Thanks are like love. One thanks begets another which, in turn, begets still another. For 50-plus local veterans — men and women who have served years or careers in our military forces — Saturday, June 8, was a day of thanks each will remember for the remainder of their lives.

We were on the receiving end of the most heartwarming and overwhelming expressions of gratitude any of us had ever experienced. And we had each had our faith and pride in our country and its people restored. Our hearts swelled with gratitude and our eyes — well, they were moist in the way only love can cause.

It all began when we responded to an invitation. We — veterans of World War II, the Korean and Vietnam wars, the Cold War, and some more recent conflicts — had been invited to participate, to be honored guests, in an event many of us had never heard of: Honor Flight.

Had we had occasion to do so, we, mostly somewhat senior veterans, might have visited the Internet and found this: Honor Flight Network is a non-profit organization created solely to honor America’s veterans for all their sacrifices. We transport our heroes to Washington, D.C., to visit and reflect at their memorials.

Some of us had had a “hazy notion” what was afoot, but to use an expression of our younger generations, we were “totally blown away” by the day our Honor Flight hosts had in store for us.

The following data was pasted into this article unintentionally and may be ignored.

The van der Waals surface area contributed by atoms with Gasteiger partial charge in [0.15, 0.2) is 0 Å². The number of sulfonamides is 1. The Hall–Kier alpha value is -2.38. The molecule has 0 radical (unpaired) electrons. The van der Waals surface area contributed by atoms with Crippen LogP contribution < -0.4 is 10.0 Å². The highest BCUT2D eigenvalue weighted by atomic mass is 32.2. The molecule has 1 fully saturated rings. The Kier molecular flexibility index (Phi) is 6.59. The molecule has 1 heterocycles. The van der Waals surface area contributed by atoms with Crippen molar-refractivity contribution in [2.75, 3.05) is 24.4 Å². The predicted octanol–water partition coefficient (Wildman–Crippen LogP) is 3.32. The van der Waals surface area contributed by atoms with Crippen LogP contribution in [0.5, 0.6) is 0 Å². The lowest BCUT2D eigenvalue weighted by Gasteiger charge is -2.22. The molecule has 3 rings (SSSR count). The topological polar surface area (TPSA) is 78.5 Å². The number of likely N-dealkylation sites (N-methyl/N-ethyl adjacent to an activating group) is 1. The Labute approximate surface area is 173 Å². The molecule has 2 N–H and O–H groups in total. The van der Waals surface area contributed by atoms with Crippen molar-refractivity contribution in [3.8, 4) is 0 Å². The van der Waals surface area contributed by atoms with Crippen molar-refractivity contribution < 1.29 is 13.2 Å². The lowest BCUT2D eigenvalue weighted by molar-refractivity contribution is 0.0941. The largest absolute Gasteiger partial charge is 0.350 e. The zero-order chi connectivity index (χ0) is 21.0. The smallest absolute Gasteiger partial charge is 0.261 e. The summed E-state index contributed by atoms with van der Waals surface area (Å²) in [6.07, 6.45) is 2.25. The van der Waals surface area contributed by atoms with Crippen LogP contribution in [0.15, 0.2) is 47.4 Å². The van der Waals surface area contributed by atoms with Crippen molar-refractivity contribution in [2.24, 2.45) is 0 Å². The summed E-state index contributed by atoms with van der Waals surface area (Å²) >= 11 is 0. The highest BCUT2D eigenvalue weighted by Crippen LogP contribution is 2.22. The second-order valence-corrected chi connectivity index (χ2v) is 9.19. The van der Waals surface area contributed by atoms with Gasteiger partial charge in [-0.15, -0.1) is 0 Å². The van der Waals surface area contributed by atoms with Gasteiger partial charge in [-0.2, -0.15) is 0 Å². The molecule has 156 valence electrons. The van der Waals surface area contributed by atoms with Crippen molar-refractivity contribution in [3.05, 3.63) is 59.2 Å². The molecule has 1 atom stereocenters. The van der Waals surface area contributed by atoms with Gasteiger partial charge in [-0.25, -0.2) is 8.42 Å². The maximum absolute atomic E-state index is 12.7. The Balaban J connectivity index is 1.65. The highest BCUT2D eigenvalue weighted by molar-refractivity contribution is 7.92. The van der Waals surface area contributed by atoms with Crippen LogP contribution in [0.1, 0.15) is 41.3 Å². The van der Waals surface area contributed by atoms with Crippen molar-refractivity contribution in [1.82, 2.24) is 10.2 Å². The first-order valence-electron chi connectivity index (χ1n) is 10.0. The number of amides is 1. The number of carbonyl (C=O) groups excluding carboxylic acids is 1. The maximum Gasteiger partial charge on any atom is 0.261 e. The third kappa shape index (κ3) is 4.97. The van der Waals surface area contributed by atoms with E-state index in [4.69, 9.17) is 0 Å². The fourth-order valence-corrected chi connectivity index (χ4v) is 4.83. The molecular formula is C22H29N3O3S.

We had begun the day as half-a-hundred crusty and cantankerous curmudgeons — that is to say, our usual selves. By day’s end, it was our turn to be thankful. Thankful beyond measure for the careful and detailed planning and preparation of Dianne Klopp and her crew of loving volunteers of Honor Flight Top of Virginia.

The volunteers we saw were 50-plus in number. They were our “guardians” — and by day’s end they and we were “family.” These and many other volunteers — local citizens, neighbors, townspeople of Winchester and surrounding towns and locales (too numerous to list here) — had devoted time, energy, and who knows how much more, to make our Honor Flight day so memorable.

The day? Breakfast (and at day’s end also dinner) at Shenandoah University. Two touring buses led by an advance escort of local motorcyclists and police. Arrival in Washington, D.C. Visits to the World War II Memorial, the Korean War Memorial, the Vietnam Veterans Memorial, the U.S. Marine Corps War Memorial (a.k.a. Iwo Jima), the U.S. Air Force Memorial overlooking the Pentagon, and Arlington National Cemetery where we witnessed the Changing of the Guard at the Tomb of the Unknown Soldier. More moist eyes at these stops. Must have been something in the air!

Upon return to Shenandoah University we were greeted by a smiling, flag-waving, cheering crowd of moms, dads, kids, firefighters, reminiscent of a small-town parade. And it was our turn for thanks! Tuckered out, yes, but now grateful curmudgeons! With moist eyes.

Frank Tilton is a resident of Lake Frederick.

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